A growing debate concerns the developmental implications of booming relations between ‘Southern’ powers and countries across Africa. Whilst mainstream commentary worries about nefarious influences, others explore supposedly increasing ‘African agency’, a term capturing the ability of African states to define their international relations. South-South Cooperation, given its supposed principles asserting sovereignty, non-interventionism, and demand-led projects, is understood to boost such agency. This article analyses such claims with a detailed case study of Indian governmental infrastructure financing in Africa, the Nyabarongo Dam in Rwanda, filling a significant gap concerning under-researched India–Africa relations. Originally, South-South cooperation was rooted in a programme that combined technical cooperation with a radical political critique of global power and a call for reform. However, this study of India’s concessional finance suggests that in its twenty-first century manifestation, South-South Cooperation is often decoupled from a political programme, leaving only open-ended, depoliticized state-to-state cooperation initiatives. The article demonstrates that whilst India’s development cooperation generated useful opportunities, it acted to empower companies and exacerbated the Rwandan state’s structural regulatory weaknesses. The article traces this to the policymaking practices of India’s development cooperation, showing that a decoupling of political ambitions results in a narrow state-to-state focus with an abdication of responsibility for development outcomes, marginalizing accountability to average African citizens.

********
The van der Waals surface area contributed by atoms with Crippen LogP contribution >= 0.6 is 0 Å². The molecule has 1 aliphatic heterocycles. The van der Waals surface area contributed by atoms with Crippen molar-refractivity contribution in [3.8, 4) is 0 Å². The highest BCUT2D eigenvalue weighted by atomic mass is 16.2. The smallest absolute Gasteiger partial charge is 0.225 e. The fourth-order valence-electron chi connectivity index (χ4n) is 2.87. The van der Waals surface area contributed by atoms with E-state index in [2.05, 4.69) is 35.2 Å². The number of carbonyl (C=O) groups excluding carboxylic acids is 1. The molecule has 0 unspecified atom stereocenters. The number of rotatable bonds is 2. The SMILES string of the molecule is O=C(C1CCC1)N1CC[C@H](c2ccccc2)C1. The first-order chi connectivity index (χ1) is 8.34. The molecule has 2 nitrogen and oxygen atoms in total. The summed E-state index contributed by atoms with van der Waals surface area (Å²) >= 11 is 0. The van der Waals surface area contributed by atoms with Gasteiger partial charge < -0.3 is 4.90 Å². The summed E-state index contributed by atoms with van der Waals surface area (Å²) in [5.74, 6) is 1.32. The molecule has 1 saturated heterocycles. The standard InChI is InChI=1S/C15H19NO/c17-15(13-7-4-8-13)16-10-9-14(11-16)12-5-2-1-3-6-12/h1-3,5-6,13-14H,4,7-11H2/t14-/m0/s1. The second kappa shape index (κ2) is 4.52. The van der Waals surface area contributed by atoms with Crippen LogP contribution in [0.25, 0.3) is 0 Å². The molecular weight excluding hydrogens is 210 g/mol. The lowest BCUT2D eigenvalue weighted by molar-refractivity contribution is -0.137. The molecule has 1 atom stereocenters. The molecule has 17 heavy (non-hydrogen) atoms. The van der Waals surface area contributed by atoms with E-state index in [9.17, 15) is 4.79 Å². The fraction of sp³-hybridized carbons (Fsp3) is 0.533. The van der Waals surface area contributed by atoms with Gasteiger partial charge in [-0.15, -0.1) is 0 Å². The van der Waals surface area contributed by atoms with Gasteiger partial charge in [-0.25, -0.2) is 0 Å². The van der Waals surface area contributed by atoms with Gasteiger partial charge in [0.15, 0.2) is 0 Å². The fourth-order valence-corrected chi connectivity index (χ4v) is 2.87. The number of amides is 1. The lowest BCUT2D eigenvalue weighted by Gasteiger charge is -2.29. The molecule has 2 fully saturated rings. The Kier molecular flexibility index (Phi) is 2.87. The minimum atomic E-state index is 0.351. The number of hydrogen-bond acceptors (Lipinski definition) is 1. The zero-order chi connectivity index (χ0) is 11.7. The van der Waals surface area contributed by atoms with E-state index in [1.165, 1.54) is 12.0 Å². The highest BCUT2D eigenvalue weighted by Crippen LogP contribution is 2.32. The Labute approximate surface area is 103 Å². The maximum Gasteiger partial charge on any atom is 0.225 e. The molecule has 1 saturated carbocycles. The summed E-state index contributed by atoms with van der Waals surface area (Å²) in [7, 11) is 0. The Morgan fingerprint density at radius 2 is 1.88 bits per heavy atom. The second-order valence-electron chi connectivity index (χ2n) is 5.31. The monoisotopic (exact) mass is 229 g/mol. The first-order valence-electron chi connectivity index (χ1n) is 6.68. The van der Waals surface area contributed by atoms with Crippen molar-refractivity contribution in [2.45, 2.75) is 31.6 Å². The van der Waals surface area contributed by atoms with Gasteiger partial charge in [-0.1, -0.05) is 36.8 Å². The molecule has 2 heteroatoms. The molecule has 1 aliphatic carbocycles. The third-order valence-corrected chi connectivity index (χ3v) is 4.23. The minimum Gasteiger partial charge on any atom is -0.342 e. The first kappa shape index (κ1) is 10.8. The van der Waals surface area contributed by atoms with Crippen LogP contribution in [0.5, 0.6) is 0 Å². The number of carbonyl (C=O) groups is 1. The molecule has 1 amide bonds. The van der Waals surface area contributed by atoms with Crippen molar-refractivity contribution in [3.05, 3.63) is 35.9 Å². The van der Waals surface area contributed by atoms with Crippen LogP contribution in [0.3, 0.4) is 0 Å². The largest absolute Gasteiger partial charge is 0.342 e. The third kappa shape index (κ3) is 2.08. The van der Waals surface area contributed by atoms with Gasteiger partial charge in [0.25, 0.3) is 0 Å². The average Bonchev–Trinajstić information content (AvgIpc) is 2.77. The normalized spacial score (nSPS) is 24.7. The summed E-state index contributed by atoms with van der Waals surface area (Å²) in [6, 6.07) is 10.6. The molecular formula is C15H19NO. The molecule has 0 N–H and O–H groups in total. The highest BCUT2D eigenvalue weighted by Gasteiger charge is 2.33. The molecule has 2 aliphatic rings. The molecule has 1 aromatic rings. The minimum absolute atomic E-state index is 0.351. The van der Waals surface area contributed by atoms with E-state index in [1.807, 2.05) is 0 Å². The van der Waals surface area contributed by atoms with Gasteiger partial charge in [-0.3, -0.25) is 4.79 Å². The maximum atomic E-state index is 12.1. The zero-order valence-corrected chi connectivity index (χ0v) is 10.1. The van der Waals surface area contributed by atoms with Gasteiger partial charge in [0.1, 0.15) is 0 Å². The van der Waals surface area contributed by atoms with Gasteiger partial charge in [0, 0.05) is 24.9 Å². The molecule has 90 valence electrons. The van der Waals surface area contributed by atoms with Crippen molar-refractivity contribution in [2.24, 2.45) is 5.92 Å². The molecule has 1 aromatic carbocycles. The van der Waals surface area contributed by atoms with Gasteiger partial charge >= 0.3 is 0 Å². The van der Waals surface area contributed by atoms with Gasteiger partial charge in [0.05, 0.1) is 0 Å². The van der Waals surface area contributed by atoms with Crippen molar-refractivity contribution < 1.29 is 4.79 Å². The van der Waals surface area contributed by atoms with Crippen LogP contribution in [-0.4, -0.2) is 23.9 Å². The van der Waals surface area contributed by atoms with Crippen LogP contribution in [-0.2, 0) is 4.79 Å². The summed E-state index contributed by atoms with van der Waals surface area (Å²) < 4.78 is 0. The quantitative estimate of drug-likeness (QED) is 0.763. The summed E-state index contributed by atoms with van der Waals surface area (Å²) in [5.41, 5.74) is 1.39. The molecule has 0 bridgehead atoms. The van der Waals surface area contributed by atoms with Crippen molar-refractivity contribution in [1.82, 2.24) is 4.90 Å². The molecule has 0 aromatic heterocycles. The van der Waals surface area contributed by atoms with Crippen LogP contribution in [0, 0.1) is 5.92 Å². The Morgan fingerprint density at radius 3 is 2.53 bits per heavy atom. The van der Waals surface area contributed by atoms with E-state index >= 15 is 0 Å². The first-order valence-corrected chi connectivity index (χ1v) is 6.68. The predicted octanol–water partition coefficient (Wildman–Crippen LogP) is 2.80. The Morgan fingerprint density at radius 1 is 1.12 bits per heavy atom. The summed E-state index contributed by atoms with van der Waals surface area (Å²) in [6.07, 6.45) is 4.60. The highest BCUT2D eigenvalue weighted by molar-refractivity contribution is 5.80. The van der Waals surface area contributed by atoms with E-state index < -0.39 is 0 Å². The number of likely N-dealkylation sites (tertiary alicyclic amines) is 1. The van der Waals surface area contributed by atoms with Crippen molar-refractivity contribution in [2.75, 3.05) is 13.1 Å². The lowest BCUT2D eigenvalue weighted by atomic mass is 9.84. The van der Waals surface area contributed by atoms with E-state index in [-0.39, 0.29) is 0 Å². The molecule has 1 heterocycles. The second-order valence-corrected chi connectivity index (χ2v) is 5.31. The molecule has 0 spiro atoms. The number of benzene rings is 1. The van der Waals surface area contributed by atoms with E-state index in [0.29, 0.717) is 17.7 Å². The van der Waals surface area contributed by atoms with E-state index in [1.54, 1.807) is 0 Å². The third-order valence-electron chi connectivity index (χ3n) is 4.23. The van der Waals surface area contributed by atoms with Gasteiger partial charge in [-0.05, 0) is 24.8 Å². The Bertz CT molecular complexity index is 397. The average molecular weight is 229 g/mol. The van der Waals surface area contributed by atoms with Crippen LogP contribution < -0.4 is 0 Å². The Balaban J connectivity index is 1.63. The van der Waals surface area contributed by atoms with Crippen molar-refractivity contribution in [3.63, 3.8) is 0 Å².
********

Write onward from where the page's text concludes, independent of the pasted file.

Research Beacons, Institutes and Platforms
- Global Development Institute